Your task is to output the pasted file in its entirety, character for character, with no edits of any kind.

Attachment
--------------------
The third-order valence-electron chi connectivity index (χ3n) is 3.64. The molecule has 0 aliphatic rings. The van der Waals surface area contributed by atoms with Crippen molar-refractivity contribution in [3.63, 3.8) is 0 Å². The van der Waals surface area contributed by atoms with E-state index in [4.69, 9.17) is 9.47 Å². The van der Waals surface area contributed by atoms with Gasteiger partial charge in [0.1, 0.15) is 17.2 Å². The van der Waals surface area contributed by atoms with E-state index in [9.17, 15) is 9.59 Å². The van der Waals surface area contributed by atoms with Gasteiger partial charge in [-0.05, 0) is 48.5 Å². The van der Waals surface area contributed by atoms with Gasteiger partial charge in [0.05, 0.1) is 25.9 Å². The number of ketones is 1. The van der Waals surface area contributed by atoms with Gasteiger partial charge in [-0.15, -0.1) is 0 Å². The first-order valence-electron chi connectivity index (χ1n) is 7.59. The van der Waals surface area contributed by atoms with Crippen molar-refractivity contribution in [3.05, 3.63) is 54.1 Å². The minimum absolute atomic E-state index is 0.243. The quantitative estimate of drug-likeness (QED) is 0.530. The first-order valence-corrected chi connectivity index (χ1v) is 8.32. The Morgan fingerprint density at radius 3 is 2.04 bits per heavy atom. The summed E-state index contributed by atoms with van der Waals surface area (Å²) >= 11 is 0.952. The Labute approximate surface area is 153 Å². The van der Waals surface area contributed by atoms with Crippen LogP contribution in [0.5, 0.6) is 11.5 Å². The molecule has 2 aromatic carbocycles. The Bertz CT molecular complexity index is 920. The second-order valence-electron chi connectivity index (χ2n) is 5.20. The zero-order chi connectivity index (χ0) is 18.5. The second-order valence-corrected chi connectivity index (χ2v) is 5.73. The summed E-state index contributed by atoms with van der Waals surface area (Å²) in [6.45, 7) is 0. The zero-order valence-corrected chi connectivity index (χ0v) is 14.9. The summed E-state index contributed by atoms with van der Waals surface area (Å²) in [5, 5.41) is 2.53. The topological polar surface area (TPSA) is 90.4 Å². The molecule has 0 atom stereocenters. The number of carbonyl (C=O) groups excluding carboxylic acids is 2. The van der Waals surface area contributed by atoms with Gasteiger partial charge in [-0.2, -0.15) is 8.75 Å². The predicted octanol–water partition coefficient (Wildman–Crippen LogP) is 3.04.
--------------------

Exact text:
The third-order valence-electron chi connectivity index (χ3n) is 3.64. The molecule has 0 aliphatic rings. The van der Waals surface area contributed by atoms with Crippen molar-refractivity contribution in [3.63, 3.8) is 0 Å². The van der Waals surface area contributed by atoms with E-state index in [4.69, 9.17) is 9.47 Å². The van der Waals surface area contributed by atoms with Gasteiger partial charge in [0.1, 0.15) is 17.2 Å². The van der Waals surface area contributed by atoms with E-state index in [9.17, 15) is 9.59 Å². The van der Waals surface area contributed by atoms with Gasteiger partial charge in [-0.05, 0) is 48.5 Å². The van der Waals surface area contributed by atoms with Gasteiger partial charge in [0.05, 0.1) is 25.9 Å². The number of ketones is 1. The van der Waals surface area contributed by atoms with Gasteiger partial charge in [-0.15, -0.1) is 0 Å². The first-order valence-electron chi connectivity index (χ1n) is 7.59. The van der Waals surface area contributed by atoms with Crippen molar-refractivity contribution in [3.05, 3.63) is 54.1 Å². The minimum absolute atomic E-state index is 0.243. The quantitative estimate of drug-likeness (QED) is 0.530. The first-order valence-corrected chi connectivity index (χ1v) is 8.32. The Morgan fingerprint density at radius 3 is 2.04 bits per heavy atom. The summed E-state index contributed by atoms with van der Waals surface area (Å²) >= 11 is 0.952. The Labute approximate surface area is 153 Å². The van der Waals surface area contributed by atoms with Crippen LogP contribution in [0.5, 0.6) is 11.5 Å². The molecule has 2 aromatic carbocycles. The Bertz CT molecular complexity index is 920. The second-order valence-electron chi connectivity index (χ2n) is 5.20. The zero-order chi connectivity index (χ0) is 18.5. The second-order valence-corrected chi connectivity index (χ2v) is 5.73. The summed E-state index contributed by atoms with van der Waals surface area (Å²) in [6.45, 7) is 0. The zero-order valence-corrected chi connectivity index (χ0v) is 14.9. The summed E-state index contributed by atoms with van der Waals surface area (Å²) in [5, 5.41) is 2.53. The topological polar surface area (TPSA) is 90.4 Å². The molecule has 0 atom stereocenters. The number of carbonyl (C=O) groups excluding carboxylic acids is 2. The van der Waals surface area contributed by atoms with Gasteiger partial charge in [-0.2, -0.15) is 8.75 Å². The predicted octanol–water partition coefficient (Wildman–Crippen LogP) is 3.04.